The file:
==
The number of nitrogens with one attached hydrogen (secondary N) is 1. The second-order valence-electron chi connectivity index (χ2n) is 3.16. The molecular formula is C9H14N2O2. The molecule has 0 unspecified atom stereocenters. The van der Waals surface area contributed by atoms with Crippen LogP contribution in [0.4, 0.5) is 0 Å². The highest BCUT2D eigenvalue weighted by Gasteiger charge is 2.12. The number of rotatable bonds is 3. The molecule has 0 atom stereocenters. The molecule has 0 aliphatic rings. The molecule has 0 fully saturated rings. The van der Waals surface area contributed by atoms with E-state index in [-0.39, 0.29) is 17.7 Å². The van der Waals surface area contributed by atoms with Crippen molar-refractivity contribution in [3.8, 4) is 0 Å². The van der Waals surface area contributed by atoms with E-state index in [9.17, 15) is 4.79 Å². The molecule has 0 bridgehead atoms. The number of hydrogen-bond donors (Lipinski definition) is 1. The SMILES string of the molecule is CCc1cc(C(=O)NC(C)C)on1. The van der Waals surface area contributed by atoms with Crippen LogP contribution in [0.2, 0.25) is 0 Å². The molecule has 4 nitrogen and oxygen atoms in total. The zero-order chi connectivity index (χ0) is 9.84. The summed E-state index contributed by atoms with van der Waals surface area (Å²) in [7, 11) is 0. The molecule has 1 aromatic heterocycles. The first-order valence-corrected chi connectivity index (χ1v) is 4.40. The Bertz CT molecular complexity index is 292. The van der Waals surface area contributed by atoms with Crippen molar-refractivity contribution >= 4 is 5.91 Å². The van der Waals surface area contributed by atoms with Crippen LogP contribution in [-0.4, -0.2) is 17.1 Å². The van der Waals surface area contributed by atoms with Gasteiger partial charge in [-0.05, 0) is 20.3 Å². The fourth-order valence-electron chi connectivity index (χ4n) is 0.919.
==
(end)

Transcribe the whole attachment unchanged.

The number of nitrogens with one attached hydrogen (secondary N) is 1. The second-order valence-electron chi connectivity index (χ2n) is 3.16. The molecular formula is C9H14N2O2. The molecule has 0 unspecified atom stereocenters. The van der Waals surface area contributed by atoms with Crippen LogP contribution in [0.4, 0.5) is 0 Å². The highest BCUT2D eigenvalue weighted by Gasteiger charge is 2.12. The number of rotatable bonds is 3. The molecule has 0 atom stereocenters. The molecule has 0 aliphatic rings. The molecule has 0 fully saturated rings. The van der Waals surface area contributed by atoms with E-state index in [-0.39, 0.29) is 17.7 Å². The van der Waals surface area contributed by atoms with Crippen molar-refractivity contribution in [3.8, 4) is 0 Å². The van der Waals surface area contributed by atoms with E-state index in [9.17, 15) is 4.79 Å². The molecule has 0 bridgehead atoms. The number of hydrogen-bond donors (Lipinski definition) is 1. The SMILES string of the molecule is CCc1cc(C(=O)NC(C)C)on1. The van der Waals surface area contributed by atoms with Crippen LogP contribution in [0.2, 0.25) is 0 Å². The molecule has 4 nitrogen and oxygen atoms in total. The zero-order chi connectivity index (χ0) is 9.84. The summed E-state index contributed by atoms with van der Waals surface area (Å²) in [7, 11) is 0. The molecule has 1 aromatic heterocycles. The first-order valence-corrected chi connectivity index (χ1v) is 4.40. The Bertz CT molecular complexity index is 292. The van der Waals surface area contributed by atoms with Crippen molar-refractivity contribution >= 4 is 5.91 Å². The van der Waals surface area contributed by atoms with Crippen LogP contribution in [-0.4, -0.2) is 17.1 Å². The van der Waals surface area contributed by atoms with Gasteiger partial charge in [-0.05, 0) is 20.3 Å². The fourth-order valence-electron chi connectivity index (χ4n) is 0.919.